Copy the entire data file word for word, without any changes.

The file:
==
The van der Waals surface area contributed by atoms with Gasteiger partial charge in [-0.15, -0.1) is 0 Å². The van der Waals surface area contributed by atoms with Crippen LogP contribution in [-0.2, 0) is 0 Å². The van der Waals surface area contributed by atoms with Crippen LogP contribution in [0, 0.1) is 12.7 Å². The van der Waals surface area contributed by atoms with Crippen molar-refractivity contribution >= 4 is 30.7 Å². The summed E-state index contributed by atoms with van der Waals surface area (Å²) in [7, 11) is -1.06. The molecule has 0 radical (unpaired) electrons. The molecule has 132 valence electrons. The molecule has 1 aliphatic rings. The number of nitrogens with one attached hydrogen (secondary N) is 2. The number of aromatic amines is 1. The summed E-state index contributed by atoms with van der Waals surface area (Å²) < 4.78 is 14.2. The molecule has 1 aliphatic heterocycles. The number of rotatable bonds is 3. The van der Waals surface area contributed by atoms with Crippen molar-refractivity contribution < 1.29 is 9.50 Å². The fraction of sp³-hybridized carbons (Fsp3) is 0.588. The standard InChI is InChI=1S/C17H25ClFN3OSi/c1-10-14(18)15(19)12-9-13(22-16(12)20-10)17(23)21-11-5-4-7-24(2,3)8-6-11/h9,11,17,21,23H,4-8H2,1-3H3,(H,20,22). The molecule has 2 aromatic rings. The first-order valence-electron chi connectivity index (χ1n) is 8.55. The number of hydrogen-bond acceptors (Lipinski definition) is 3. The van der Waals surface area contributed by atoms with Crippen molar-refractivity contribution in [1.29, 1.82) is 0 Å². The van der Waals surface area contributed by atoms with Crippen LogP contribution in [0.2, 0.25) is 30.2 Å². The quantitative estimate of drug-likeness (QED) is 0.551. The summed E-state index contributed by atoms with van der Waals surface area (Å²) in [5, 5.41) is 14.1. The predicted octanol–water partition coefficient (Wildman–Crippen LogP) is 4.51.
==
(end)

The van der Waals surface area contributed by atoms with Gasteiger partial charge in [-0.15, -0.1) is 0 Å². The van der Waals surface area contributed by atoms with Crippen LogP contribution in [-0.2, 0) is 0 Å². The van der Waals surface area contributed by atoms with Crippen LogP contribution in [0, 0.1) is 12.7 Å². The van der Waals surface area contributed by atoms with Crippen molar-refractivity contribution >= 4 is 30.7 Å². The summed E-state index contributed by atoms with van der Waals surface area (Å²) in [7, 11) is -1.06. The molecule has 0 radical (unpaired) electrons. The molecule has 132 valence electrons. The molecule has 1 aliphatic rings. The number of nitrogens with one attached hydrogen (secondary N) is 2. The number of aromatic amines is 1. The summed E-state index contributed by atoms with van der Waals surface area (Å²) < 4.78 is 14.2. The molecule has 1 aliphatic heterocycles. The number of rotatable bonds is 3. The van der Waals surface area contributed by atoms with Crippen molar-refractivity contribution < 1.29 is 9.50 Å². The fraction of sp³-hybridized carbons (Fsp3) is 0.588. The standard InChI is InChI=1S/C17H25ClFN3OSi/c1-10-14(18)15(19)12-9-13(22-16(12)20-10)17(23)21-11-5-4-7-24(2,3)8-6-11/h9,11,17,21,23H,4-8H2,1-3H3,(H,20,22). The molecule has 2 aromatic rings. The first-order valence-electron chi connectivity index (χ1n) is 8.55. The number of hydrogen-bond acceptors (Lipinski definition) is 3. The van der Waals surface area contributed by atoms with Crippen molar-refractivity contribution in [1.29, 1.82) is 0 Å². The van der Waals surface area contributed by atoms with Crippen LogP contribution in [0.2, 0.25) is 30.2 Å². The quantitative estimate of drug-likeness (QED) is 0.551. The summed E-state index contributed by atoms with van der Waals surface area (Å²) in [5, 5.41) is 14.1. The predicted octanol–water partition coefficient (Wildman–Crippen LogP) is 4.51.